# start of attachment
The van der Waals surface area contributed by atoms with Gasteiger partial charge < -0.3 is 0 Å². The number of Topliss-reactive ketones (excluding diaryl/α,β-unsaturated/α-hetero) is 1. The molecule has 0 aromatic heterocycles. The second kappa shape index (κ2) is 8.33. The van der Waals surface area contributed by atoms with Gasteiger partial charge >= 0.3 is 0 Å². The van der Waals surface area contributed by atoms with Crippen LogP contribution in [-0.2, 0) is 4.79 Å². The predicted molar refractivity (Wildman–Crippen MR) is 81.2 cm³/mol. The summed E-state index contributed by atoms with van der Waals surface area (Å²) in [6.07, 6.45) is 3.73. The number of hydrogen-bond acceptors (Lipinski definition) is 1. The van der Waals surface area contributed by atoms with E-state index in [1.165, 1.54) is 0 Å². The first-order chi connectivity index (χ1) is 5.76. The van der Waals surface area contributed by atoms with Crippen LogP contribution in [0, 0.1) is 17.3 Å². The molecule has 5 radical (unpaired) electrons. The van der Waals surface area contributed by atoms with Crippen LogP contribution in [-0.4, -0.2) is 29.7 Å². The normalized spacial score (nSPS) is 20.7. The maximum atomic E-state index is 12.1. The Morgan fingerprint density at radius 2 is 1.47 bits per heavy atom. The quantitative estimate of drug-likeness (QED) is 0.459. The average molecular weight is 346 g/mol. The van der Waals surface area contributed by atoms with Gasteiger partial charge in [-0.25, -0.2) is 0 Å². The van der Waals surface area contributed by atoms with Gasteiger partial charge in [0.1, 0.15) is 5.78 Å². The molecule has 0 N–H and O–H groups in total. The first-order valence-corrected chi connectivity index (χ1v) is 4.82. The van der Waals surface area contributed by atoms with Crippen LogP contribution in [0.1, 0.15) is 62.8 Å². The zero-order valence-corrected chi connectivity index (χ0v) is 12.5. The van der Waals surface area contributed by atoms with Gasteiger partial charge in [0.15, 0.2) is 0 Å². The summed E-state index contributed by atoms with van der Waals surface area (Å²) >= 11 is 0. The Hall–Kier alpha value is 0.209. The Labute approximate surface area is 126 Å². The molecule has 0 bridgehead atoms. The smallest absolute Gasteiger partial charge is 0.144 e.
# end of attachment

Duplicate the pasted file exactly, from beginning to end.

The van der Waals surface area contributed by atoms with Gasteiger partial charge < -0.3 is 0 Å². The number of Topliss-reactive ketones (excluding diaryl/α,β-unsaturated/α-hetero) is 1. The molecule has 0 aromatic heterocycles. The second kappa shape index (κ2) is 8.33. The van der Waals surface area contributed by atoms with Gasteiger partial charge >= 0.3 is 0 Å². The van der Waals surface area contributed by atoms with Crippen LogP contribution in [-0.2, 0) is 4.79 Å². The predicted molar refractivity (Wildman–Crippen MR) is 81.2 cm³/mol. The summed E-state index contributed by atoms with van der Waals surface area (Å²) in [6.07, 6.45) is 3.73. The number of hydrogen-bond acceptors (Lipinski definition) is 1. The van der Waals surface area contributed by atoms with E-state index in [1.165, 1.54) is 0 Å². The first-order chi connectivity index (χ1) is 5.76. The van der Waals surface area contributed by atoms with Crippen LogP contribution in [0, 0.1) is 17.3 Å². The molecule has 5 radical (unpaired) electrons. The van der Waals surface area contributed by atoms with Crippen LogP contribution in [-0.4, -0.2) is 29.7 Å². The normalized spacial score (nSPS) is 20.7. The maximum atomic E-state index is 12.1. The Morgan fingerprint density at radius 2 is 1.47 bits per heavy atom. The quantitative estimate of drug-likeness (QED) is 0.459. The average molecular weight is 346 g/mol. The van der Waals surface area contributed by atoms with Gasteiger partial charge in [-0.25, -0.2) is 0 Å². The van der Waals surface area contributed by atoms with Gasteiger partial charge in [0.1, 0.15) is 5.78 Å². The molecule has 0 N–H and O–H groups in total. The first-order valence-corrected chi connectivity index (χ1v) is 4.82. The van der Waals surface area contributed by atoms with Crippen LogP contribution in [0.1, 0.15) is 62.8 Å². The zero-order valence-corrected chi connectivity index (χ0v) is 12.5. The van der Waals surface area contributed by atoms with Gasteiger partial charge in [0.15, 0.2) is 0 Å². The summed E-state index contributed by atoms with van der Waals surface area (Å²) >= 11 is 0. The Hall–Kier alpha value is 0.209. The Labute approximate surface area is 126 Å². The molecule has 0 bridgehead atoms. The smallest absolute Gasteiger partial charge is 0.144 e.